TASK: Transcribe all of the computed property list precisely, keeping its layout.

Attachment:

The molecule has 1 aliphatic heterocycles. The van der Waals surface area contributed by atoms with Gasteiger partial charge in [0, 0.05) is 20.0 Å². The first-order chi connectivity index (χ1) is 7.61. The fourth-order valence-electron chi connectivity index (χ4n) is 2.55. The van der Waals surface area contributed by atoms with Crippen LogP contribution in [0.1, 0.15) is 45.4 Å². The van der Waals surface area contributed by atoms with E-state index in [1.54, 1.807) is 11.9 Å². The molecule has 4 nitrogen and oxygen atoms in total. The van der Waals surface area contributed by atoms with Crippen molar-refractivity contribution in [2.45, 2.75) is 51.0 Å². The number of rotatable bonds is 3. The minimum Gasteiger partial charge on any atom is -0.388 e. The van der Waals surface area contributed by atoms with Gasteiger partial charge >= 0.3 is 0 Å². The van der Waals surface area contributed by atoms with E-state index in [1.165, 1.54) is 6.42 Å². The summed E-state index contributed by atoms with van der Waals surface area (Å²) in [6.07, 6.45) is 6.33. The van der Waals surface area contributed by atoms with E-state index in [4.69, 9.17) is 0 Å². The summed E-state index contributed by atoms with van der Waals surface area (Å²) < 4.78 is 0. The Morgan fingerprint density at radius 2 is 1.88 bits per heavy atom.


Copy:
The molecule has 1 aliphatic heterocycles. The van der Waals surface area contributed by atoms with Gasteiger partial charge in [0, 0.05) is 20.0 Å². The first-order chi connectivity index (χ1) is 7.61. The fourth-order valence-electron chi connectivity index (χ4n) is 2.55. The van der Waals surface area contributed by atoms with Crippen LogP contribution in [0.1, 0.15) is 45.4 Å². The van der Waals surface area contributed by atoms with E-state index in [1.54, 1.807) is 11.9 Å². The molecule has 4 nitrogen and oxygen atoms in total. The van der Waals surface area contributed by atoms with Crippen molar-refractivity contribution in [2.45, 2.75) is 51.0 Å². The number of rotatable bonds is 3. The minimum Gasteiger partial charge on any atom is -0.388 e. The van der Waals surface area contributed by atoms with Gasteiger partial charge >= 0.3 is 0 Å². The van der Waals surface area contributed by atoms with E-state index in [1.165, 1.54) is 6.42 Å². The summed E-state index contributed by atoms with van der Waals surface area (Å²) in [6.07, 6.45) is 6.33. The van der Waals surface area contributed by atoms with E-state index in [4.69, 9.17) is 0 Å². The summed E-state index contributed by atoms with van der Waals surface area (Å²) < 4.78 is 0. The Morgan fingerprint density at radius 2 is 1.88 bits per heavy atom.